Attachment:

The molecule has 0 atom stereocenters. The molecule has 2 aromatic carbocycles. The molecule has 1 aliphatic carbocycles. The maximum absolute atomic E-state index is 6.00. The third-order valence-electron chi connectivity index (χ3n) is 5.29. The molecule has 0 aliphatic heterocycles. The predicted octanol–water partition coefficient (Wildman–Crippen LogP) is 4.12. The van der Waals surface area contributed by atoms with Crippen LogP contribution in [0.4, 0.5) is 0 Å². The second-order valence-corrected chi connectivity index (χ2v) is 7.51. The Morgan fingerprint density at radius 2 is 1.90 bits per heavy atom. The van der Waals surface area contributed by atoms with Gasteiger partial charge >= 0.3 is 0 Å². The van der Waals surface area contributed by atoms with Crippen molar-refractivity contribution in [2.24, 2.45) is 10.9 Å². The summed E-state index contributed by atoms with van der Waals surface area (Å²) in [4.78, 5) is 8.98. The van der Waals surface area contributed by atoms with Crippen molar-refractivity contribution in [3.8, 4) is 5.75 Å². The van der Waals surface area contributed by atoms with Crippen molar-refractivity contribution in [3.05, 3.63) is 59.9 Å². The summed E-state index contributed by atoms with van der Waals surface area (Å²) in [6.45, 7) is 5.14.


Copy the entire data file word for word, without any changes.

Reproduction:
The molecule has 0 atom stereocenters. The molecule has 2 aromatic carbocycles. The molecule has 1 aliphatic carbocycles. The maximum absolute atomic E-state index is 6.00. The third-order valence-electron chi connectivity index (χ3n) is 5.29. The molecule has 0 aliphatic heterocycles. The predicted octanol–water partition coefficient (Wildman–Crippen LogP) is 4.12. The van der Waals surface area contributed by atoms with Crippen LogP contribution in [0.4, 0.5) is 0 Å². The second-order valence-corrected chi connectivity index (χ2v) is 7.51. The Morgan fingerprint density at radius 2 is 1.90 bits per heavy atom. The van der Waals surface area contributed by atoms with Gasteiger partial charge >= 0.3 is 0 Å². The van der Waals surface area contributed by atoms with Crippen molar-refractivity contribution in [2.24, 2.45) is 10.9 Å². The summed E-state index contributed by atoms with van der Waals surface area (Å²) in [4.78, 5) is 8.98. The van der Waals surface area contributed by atoms with Crippen molar-refractivity contribution in [3.8, 4) is 5.75 Å². The van der Waals surface area contributed by atoms with Crippen molar-refractivity contribution in [3.05, 3.63) is 59.9 Å². The summed E-state index contributed by atoms with van der Waals surface area (Å²) in [6.45, 7) is 5.14.